In reverence and honor to you Andrew Pertsoulis for being the man you are , and will who always keep evolving and shining, into a truly magnificent and beautiful mentor and soul.
Thank you for giving me the beautiful opportunity to be part of your life's mission and truth.....keep shining.....you have my utmost respect and support...
Love....from a woman who loves life passionately Jenny Polyzoidis
Where Is Your White Space?
FEBRUARY 12, 2010
“We see local as the big white space.”
In this context, white space basically means “a place where a company might have room to maneuver in a crowded playing field.”
As a metaphor, white space is at once ubiquitous and frustratingly ambiguous. There may be as many definitions circulating as there are business thinkers. Some people define it as a place where there’s no competition. Others as an entirely new market. Still others use it, as Tim Armstrong has, to refer to gaps in existing markets or product lines.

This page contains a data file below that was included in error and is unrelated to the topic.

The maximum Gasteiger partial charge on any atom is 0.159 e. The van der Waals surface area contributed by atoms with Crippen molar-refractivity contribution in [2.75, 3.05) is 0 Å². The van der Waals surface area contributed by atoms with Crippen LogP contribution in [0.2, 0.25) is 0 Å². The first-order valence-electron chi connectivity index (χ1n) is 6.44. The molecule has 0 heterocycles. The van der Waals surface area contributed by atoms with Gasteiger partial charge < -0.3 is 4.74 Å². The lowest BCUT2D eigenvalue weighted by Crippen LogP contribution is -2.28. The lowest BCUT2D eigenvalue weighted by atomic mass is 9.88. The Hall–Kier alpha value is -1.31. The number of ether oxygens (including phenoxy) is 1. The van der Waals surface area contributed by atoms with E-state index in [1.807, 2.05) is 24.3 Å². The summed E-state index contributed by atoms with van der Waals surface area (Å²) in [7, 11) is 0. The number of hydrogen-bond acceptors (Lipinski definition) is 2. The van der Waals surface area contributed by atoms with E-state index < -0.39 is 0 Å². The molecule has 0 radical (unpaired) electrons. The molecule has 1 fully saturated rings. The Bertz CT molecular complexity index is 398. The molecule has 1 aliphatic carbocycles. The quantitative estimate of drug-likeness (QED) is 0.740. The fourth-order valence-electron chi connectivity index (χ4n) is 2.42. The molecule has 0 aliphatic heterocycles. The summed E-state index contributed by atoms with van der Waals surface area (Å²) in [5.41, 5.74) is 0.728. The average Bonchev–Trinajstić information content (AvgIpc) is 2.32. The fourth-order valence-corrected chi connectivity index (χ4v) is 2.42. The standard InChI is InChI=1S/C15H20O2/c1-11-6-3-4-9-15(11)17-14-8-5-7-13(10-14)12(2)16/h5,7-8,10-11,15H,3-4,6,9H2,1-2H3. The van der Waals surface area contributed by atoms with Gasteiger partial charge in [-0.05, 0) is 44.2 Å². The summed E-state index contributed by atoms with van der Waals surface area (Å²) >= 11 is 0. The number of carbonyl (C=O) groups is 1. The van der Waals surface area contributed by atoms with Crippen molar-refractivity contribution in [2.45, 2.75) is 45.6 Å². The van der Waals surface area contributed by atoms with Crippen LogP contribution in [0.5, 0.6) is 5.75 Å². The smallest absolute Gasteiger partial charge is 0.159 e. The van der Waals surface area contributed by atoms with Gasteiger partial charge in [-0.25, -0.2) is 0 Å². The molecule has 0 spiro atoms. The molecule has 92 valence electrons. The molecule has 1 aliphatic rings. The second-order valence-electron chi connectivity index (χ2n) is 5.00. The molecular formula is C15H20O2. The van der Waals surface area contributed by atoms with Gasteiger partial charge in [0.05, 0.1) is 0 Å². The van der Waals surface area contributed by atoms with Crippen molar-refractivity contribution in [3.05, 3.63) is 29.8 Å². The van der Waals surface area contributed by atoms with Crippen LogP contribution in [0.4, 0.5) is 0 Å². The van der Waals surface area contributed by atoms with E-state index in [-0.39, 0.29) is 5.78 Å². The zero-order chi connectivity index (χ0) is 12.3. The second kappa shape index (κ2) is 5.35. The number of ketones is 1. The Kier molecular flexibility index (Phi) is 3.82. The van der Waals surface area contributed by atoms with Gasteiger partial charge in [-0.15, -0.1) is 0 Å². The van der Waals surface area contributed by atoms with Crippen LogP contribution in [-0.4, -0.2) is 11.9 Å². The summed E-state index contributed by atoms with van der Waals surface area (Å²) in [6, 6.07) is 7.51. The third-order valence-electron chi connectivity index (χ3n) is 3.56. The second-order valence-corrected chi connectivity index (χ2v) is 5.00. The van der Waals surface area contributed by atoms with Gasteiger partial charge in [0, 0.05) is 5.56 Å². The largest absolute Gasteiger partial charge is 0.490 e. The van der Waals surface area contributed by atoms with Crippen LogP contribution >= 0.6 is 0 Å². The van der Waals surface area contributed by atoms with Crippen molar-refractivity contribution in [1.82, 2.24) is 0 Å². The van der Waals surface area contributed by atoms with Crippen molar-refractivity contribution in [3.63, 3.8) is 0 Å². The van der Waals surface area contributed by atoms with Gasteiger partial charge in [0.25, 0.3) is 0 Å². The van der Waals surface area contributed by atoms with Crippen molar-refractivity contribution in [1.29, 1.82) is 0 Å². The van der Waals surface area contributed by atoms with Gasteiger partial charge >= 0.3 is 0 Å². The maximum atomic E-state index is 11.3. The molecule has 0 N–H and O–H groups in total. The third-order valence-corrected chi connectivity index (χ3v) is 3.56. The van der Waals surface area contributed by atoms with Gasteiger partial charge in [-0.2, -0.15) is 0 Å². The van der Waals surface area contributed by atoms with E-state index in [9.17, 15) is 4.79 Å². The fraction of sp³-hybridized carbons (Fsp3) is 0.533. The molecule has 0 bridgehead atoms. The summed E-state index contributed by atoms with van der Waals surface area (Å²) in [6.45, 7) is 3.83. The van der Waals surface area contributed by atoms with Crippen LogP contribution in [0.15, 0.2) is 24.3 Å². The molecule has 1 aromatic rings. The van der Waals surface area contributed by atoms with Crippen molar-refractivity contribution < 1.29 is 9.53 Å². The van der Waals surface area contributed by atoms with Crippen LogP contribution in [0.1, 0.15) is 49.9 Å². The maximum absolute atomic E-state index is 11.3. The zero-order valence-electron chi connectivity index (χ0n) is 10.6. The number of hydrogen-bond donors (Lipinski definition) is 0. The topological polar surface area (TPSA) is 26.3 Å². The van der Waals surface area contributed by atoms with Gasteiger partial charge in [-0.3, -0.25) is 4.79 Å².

For all its ambiguity, though, white space is undoubtedly a metaphor about opportunity; different thinkers define it differently because they take varying approaches to capturing opportunity. In that spirit, let me offer up another way to look at white space — a very specific meaning I think would be particularly useful to Tim Armstrong and to any other top executive engaged in strategy formulation.
Rather than think of white space as external — as some indistinct but desirable land outside your company’s walls — I suggest that it’s more productive to view it as an internal signpost — as a way to map your company’s ability to address new opportunities or threats. So by white space, I mean “market opportunities your company may wish — or need — to pursue that it cannot address unless it develops a new business model.”
These might be opportunities to bring your own innovations to market — Apple’s iPod is a great example and so were the mouse and laser printer (albeit ones their inventor, Xerox, failed to develop). Alternatively, they might be imperatives to address a competitive threat or a radically altered market landscape — like the one AOL faces as it watches its dial-up subscription market melt away or the one I suspect many, many companies will face this spring as they contemplate a world devoid of credit-induced demand.